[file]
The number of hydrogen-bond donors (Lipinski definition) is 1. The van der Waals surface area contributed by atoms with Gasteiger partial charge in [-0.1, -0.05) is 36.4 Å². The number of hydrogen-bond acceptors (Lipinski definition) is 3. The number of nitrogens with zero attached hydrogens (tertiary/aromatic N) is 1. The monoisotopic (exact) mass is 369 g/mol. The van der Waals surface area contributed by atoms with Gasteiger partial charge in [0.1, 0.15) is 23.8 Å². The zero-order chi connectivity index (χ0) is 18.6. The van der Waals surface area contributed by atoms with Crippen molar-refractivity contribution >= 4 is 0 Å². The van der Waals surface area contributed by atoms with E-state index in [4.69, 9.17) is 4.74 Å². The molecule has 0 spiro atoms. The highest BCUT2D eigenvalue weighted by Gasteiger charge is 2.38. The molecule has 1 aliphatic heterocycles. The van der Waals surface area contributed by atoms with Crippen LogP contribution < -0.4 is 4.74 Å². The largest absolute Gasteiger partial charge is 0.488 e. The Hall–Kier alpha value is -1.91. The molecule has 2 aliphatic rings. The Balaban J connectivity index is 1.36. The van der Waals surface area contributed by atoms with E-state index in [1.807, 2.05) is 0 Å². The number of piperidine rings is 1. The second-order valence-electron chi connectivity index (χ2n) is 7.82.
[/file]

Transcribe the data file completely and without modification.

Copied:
The number of hydrogen-bond donors (Lipinski definition) is 1. The van der Waals surface area contributed by atoms with Gasteiger partial charge in [-0.1, -0.05) is 36.4 Å². The number of hydrogen-bond acceptors (Lipinski definition) is 3. The number of nitrogens with zero attached hydrogens (tertiary/aromatic N) is 1. The monoisotopic (exact) mass is 369 g/mol. The van der Waals surface area contributed by atoms with Gasteiger partial charge in [0.1, 0.15) is 23.8 Å². The zero-order chi connectivity index (χ0) is 18.6. The van der Waals surface area contributed by atoms with Crippen molar-refractivity contribution >= 4 is 0 Å². The van der Waals surface area contributed by atoms with E-state index in [4.69, 9.17) is 4.74 Å². The molecule has 0 spiro atoms. The highest BCUT2D eigenvalue weighted by Gasteiger charge is 2.38. The molecule has 1 aliphatic heterocycles. The van der Waals surface area contributed by atoms with Crippen LogP contribution < -0.4 is 4.74 Å². The largest absolute Gasteiger partial charge is 0.488 e. The Hall–Kier alpha value is -1.91. The molecule has 2 aliphatic rings. The Balaban J connectivity index is 1.36. The van der Waals surface area contributed by atoms with E-state index in [1.807, 2.05) is 0 Å². The number of piperidine rings is 1. The second-order valence-electron chi connectivity index (χ2n) is 7.82.